Nzeribe, the brain behind the infamous Association for Better Nigeria (ABN), which set the tone for the crisis that led to the annulment of the June 12, 1993 presidential election, declared that he was ‘hale and hearty.’
The controversial post which was widely shared on WhatsApp shows a man apparently suffering from stroke, with commentaries short on sympathy, but replete with lessons on the vanity of life and the enfeebling capacity of old age.
The picture was posted earlier in the week by a young woman who claimed to be a relation of the Nzeribes.
However, one Mr. Collins Ughala, who identified himself as Nzeribe’s Chief Press Secretary, quoted him as saying he was “hale and hearty and not struck by stroke, as being suggested in some quarters.”
Ughala in a statement said: “The attention of Senator Francis Arthur Nzeribe has been drawn to the hateful speeches going on against him in the media, especially the social media, including the unfounded rumour that he has a stroke.
“Chief Nzeribe should have ignored this hateful rumour, but to set the record straight, this brief response is offered to the effect that the rumour is false, as I don’t have a stroke.
“At 79 years old, I am hale and hearty and not suffering from a stroke. I am not in my community, Oguta, in Imo State. I am resting in my house in Abuja. And I thank God for keeping me healthy and allowing me see old age.
“Life and death are in God’s hands, and God willing, I will remain hale and hearty and not suffer a stroke until such a time when God calls me home. And no amount of hateful speech can change or alter God’s plans for me or anyone else.
“I am not suffering from stroke and I cannot wish anyone to suffer stroke. But to those manufacturing and spreading this hateful speech against me, I wish them the best.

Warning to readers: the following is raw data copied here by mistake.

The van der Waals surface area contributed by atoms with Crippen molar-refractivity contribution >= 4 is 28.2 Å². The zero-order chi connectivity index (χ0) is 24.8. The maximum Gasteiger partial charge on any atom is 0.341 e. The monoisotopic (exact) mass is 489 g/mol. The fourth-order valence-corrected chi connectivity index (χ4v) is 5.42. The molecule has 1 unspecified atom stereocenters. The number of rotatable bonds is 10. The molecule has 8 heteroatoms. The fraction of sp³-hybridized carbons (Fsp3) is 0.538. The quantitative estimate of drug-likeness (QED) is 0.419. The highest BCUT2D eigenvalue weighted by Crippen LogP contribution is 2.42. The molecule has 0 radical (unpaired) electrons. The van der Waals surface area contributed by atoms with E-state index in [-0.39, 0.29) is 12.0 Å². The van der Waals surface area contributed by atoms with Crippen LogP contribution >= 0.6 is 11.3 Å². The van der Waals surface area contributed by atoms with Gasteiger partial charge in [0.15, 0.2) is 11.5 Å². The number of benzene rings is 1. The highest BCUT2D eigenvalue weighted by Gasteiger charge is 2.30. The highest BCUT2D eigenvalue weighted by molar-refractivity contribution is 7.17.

“God has deemed it fit for me to see old age in good health, and there is nothing more to ask from God.”
This is not the first time that the senator would be debunking rumours of ill health and death about himself, though.
In 2015, Nzeribe had debunked a rumour that he was terminally ill and that his wife had abandoned him.
Ughala had, on that occasion, set the records straight by explaining that the septuagenarian only had “a domestic accident which resulted in some pains in his hip region, and he had to be hospitalised in Nizamiya Hospital in Abuja.”
He added then that Nzeribe was hospitalised for “just 10 days after slipping in his house,” after he successfully underwent surgery to repair a cracked hip bone that resulted from the fall.
Nzeribe was born on November 2, 1938, in Oguta Imo State.
He had vanished from the limelight since he was defeated in the 2006 primaries of the Peoples Democratic Party to elect a senatorial candidate for his Orlu, Imo State constituency.
Obviously struck down by illness and enfeebled by it, he has not been a factor in the Nigerian politics for close to a decade. His voice had been in silent mode since then.
He once ran for office as president and was elected a senator in the short-lived Babangida military-civilian rule experiment in 1999 and 2003.